Pink movie cast: Taapsee Pannu, Kirti Kulhari, Andrea Tariang, Amitabh Bachchan, Angad Bedi, Raashul Tandon, Vijay Varma, Tushar Pandey, Piyush Mishra, Dhritimaan Chatterjee, Vinod Nagpal, Dibang
Pink movie director: Aniruddha Roy Chowdhury
All those associated with the making of ‘Pink’, please take a deep bow : finally, a powerful, brave Hindi mainstream film which focuses on real young women who live real lives and deal with thorny day-to-day issues, which young women the world over will identify and relate with.
I know where the young leads in ‘Pink’ are coming from. And I know too many women who have been in their place, or missed being there by a scary, scarring whisker.
Bottomline, when a girl says no, she means no. En O, which means `nahin’, nada, don’t want. It means go away, don’t bother me. It can also be a prelude to stronger language if the aggressor in question refuses to back off. The young woman can wear short skirts or jeans or Tees. She can be present at rock concerts. She can laugh and reach out to a young man in a friendly fashion. She can have a drink or two in his company. She can even be, shudder, sexually experienced.
Hearing the phrase ‘are you a virgin’ in a Bollywood film in a meaningful, non-smirky manner? Fantastic. Underlining a woman’s freedom to own her sexuality? Priceless.
When she says no, it means only one thing. No grabbing. No forcing. Take that groping hand and mouth away. She isn’t easy. She isn’t a person of loose morals. She is not, never, ever, asking for it.
That it has taken Bollywood so long to make a movie which says it so clearly, without beating about the bush, without prevaricating or using obfuscatory language, tells us a great deal about the country we live in, and the social mores that its women have had to live by, buried under crippling patriarchy and misogyny and a sense of mistaken shame—if you are pawed or worse, you must have done something to provoke your molester. So cross your hands across your chest, put your head down, and keep shut.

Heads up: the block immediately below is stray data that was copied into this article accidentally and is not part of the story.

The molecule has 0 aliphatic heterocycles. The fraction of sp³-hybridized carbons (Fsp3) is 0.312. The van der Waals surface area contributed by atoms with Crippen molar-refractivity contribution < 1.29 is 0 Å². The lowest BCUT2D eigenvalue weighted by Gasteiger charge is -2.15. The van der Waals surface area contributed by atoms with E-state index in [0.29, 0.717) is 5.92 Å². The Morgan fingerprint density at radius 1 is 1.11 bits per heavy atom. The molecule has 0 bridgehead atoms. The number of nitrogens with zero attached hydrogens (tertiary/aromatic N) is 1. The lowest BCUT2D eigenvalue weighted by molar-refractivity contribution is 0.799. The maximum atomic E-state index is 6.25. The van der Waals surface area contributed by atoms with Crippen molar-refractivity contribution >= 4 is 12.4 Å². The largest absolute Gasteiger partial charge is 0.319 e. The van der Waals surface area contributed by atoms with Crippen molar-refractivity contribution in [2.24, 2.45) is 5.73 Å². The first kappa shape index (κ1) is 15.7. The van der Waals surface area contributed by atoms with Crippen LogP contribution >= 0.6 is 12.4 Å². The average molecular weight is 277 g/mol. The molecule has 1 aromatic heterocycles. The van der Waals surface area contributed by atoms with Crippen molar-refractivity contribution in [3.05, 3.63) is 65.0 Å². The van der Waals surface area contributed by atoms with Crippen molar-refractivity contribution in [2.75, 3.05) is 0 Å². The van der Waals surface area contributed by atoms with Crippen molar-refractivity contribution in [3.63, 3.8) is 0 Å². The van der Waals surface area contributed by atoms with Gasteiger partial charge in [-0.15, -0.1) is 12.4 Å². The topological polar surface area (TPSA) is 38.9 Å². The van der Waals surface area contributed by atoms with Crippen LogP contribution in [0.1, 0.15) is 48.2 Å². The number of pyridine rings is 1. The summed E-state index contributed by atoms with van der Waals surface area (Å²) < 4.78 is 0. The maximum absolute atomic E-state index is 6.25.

The three female protagonists of ‘Pink’ are your regular young women. Minal (Taapsee Pannu) is an events manager, whose work can extend into the late hours. Falak (Kirti Kulhari) works in a corporate set-up where image is all. Andrea (Tariang) is from the ‘North-East’ (Meghalaya, she says, but clearly no one is interested in the specifics : girls from the `North East’ are fair game, even if they are covered from top to toe). The girls share a flat in a ‘posh’ South Delhi locality, and we meet them first when they are heading back in a cab in the early hours of the morning, disturbed about something that has just happened.
As the plot (oh joy, a plot, verily), terse and on-point, unravels, we get to know that the trio was in the company of three young men, after a rock concert in Surajkund in Haryana. Things take an ugly turn after the dinner that follows. The women have to make a run for it, and one of the young men ends up needing stitches in a deep bloody gash above his eye.
It doesn’t a genius to discover that the political might backing the injured Rajveer (Angad Bedi) and his friends, Dumpy (Raashul Tandon), Vishwa (Tushar Pandey) and another fellow (Vijay Varma) who wasn’t there but is happy to engineer and participate in the humiliation of the women, will try and turn the tables: instead of being the victims, they will be painted as the aggressors. How do you silence a courageous young woman who has the temerity to ask questions? You label her cheap, slut, whore: the film mutes the word ‘rxxx’, but you can see it emblazoned on the face of the guy who says it out loud and the girls who have to hear it. You can see it in the body language of the female cop (Shankar, just so) who helps nail the wrong person for the crime.